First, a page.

It is common knowledge that in France on the eve of the great revolution of 1789 there were a number of Catholic religious, priests and bishops who could scarcely be called “good shepherds.” In contrast to these worldly churchmen, there were other clerics who made up for the weakness of their brothers by defending the faith even with their lives.
Best known among these Christian heroes were the clerics executed in September, 1792. Once established, the revolutionary government had claimed the “republican” right to take control of the Catholic Church in France. In 1790 it enacted a “constitution” or law that denied to the pope any authority over French Catholicism. Each French priest and bishop was ordered to take an oath to uphold this law. Some priests did so. Most of them decided they could not, because they would then be denying the universal authority of the popes. For this refusal they would eventually suffer. The “liberty” for which the French Revolution was fought, was not very consistent.
As the Revolution moved on, its leadership came more and more into the hands of extremists. In 1792, the radical Jacobins determined to punish with death not only the aristocrats, but clergy who had refused the oath.
The “non-jurors” – those who had refused the oath – were arrested en masse in August, 1792, and herded into several Parisian monasteries out of which the resident monks had been driven. These prisoners were priests, bishops and religious from many dioceses. Then on September 2, a band of violent armed men, perhaps 150 in number, was sent by the “Committee of Vigilance” to one after the other of these temporary prisons. One detail arrived at the Abbey of St. Germain just when a number of prisoners got there, transferred from other places of detention. The executioners shot them down in cold blood. Then they went to the old Carmelite monastery, where another group of cutthroats joined them. They ordered all the prisoners to come out into the garden, even the oldest and most disabled. The clerics had already discussed once more the question of taking the oath, and all had agreed they could not and would not subscribe to it.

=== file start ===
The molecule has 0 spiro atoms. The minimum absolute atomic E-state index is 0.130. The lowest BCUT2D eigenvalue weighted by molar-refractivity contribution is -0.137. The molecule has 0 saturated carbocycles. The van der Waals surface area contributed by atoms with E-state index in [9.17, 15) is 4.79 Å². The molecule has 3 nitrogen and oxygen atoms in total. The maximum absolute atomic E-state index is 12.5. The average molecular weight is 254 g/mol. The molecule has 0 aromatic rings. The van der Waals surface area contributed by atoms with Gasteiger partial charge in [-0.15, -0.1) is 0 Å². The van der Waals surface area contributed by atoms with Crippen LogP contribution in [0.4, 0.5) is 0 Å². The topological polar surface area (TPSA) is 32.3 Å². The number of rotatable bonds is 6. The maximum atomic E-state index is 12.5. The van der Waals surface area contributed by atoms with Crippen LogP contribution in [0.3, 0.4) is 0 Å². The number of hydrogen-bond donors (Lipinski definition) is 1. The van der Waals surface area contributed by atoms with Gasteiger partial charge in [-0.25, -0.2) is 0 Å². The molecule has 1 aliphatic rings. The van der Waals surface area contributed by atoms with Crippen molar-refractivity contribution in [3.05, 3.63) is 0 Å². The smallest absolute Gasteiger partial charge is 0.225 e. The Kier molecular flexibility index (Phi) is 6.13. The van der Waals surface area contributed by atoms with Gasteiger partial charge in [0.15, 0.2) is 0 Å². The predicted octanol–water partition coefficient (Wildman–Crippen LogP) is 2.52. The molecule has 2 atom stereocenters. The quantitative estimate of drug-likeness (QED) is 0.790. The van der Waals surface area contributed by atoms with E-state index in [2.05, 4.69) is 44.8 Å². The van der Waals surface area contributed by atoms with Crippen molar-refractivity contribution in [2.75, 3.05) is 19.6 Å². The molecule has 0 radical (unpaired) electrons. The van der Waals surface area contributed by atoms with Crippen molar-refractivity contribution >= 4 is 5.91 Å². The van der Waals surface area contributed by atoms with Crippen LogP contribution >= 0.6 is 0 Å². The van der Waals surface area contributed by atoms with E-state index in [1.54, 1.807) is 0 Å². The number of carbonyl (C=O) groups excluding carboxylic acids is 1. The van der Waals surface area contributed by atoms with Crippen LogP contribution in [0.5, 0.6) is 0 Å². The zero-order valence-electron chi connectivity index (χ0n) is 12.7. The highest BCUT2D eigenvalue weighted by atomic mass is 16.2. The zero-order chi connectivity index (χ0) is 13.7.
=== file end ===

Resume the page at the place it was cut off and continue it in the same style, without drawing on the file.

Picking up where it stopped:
Now the gang fell upon the first priests they met and cut them down. Then they called out, “The Archbishop of Arles!” Archbishop John du Lau of Arles was praying in the chapel. When summoned, he came out and he said, “I am he whom you seek.” Thereupon, they cracked his skull, stabbed him and trampled him underfoot. Then the leader set up a “tribunal” before which the imprisoned were herded and ordered to take the oath. All refused; so, as they passed down the stairway, they were hacked to pieces by the murderers. The bishop of Beauvais had earlier been wounded in the leg. When summoned, he answered, “I do not refuse to die with the others, but I cannot walk. I beg you to have the kindness to carry me where you wish me to go.” For a moment, his courtesy silenced the assassins. But, when he, too, refused the oath, he was killed like the rest.
Later on the purge was carried out elsewhere in France. Some 200 clergymen fell that September, and they were only a small percentage of the 1500 clergy, laymen and laywomen who were massacred in 1792 alone.
Pope Pius XI beatified 191 of the priest martyrs, in 1926, assigning to them the title of “Blessed John du Lau and Companions, Martyrs.”
They had been the helpless victims of wild revolutionary ideology. As usual, however, their heroism in the defense of the papacy was remembered long after the names of their blood-thirsty executioners had been forgotten. They saved the reputation of France as “eldest daughter of the Church.”
— Father Robert F. McNamara